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118Re: Cha at Mil, 5/20

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  • Dean Oliver
    May 28, 2001
      --- In APBR_analysis@y..., msg_53@h... wrote:
      > --- In APBR_analysis@y..., "Dean Oliver" <deano@t...> wrote:
      > I would definitely like to see
      > > them call hard fouls the way they should. Throw people out much
      > more
      > > often, as far as I'm concerned.
      > >
      > I don't like the idea of ejecting players, except in
      desperation.
      > If a star player or 2, or 3, are gone, the game is hardly worth
      > watching. Like locking up criminals and throwing away the key, in
      > practice it doesn't work.
      > Giving the damaged party 2 or 3 or 4 FTs, all the while the
      > opposing coach is chewing out his player, would be better.
      > Putting the onus on the refs, to eject Shaq in LA, would
      generally
      > result in no penalty at all. Ejection is so "all-or-nothing". How
      > to throw out the bathwater without tossing the baby.]
      > How about this rule: first team flagrant foul = 2 FT and the
      ball
      > out; 2nd team flagrant = 4 FT and the ball; etc...
      > What we want is that the game not get out of hand, right?

      I guess this is a sociological issue, isn't it? Increase the penalty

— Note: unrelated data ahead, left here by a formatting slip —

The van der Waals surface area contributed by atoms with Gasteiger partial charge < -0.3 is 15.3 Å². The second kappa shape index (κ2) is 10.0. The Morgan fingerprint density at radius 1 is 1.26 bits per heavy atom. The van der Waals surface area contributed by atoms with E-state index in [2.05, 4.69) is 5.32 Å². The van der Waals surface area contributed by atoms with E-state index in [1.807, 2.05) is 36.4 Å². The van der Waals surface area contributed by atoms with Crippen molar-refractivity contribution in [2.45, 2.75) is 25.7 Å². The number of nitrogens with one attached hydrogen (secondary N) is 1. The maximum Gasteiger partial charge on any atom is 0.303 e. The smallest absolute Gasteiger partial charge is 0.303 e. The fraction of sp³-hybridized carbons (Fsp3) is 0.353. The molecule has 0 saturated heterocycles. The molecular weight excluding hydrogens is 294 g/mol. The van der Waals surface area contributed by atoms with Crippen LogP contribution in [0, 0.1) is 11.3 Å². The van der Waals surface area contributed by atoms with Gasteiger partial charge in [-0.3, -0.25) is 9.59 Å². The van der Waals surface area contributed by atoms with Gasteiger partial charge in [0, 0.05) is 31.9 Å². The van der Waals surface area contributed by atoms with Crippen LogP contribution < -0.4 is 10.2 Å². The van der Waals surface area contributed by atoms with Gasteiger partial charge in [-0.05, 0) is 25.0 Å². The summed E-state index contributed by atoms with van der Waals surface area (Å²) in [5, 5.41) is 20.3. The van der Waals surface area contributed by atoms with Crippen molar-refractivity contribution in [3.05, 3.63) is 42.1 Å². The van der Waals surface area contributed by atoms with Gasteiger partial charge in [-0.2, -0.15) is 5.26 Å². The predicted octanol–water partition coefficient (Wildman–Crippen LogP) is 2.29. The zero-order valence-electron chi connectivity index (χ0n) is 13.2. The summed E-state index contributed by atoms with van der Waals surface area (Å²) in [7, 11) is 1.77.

or the likelihood of getting caught. I took a class once called the
      Economics of Crime. Very interesting studies of tax evaders and how
      to deter tax crime, among other things. A general conclusion of the
      profs was that increasing the likelihood of getting caught was the
      greatest deterrent in avoiding crime -- not increasing the penalty.

      Making the analogy to basketball, this would imply that flagrant
      fouls actually get called, not that we increase the penalty for them.
      I'm not convinced this is right because it is so ingrained in
      players now that 2 fta's plus the ball is still not as bad as giving
      up a layup. Maybe.

      What I want is not that the game get out of hand, but there is not a
      reward for fouling in a layup situation, which there is now.

      Dean Oliver
      Journal of Basketball Studies.
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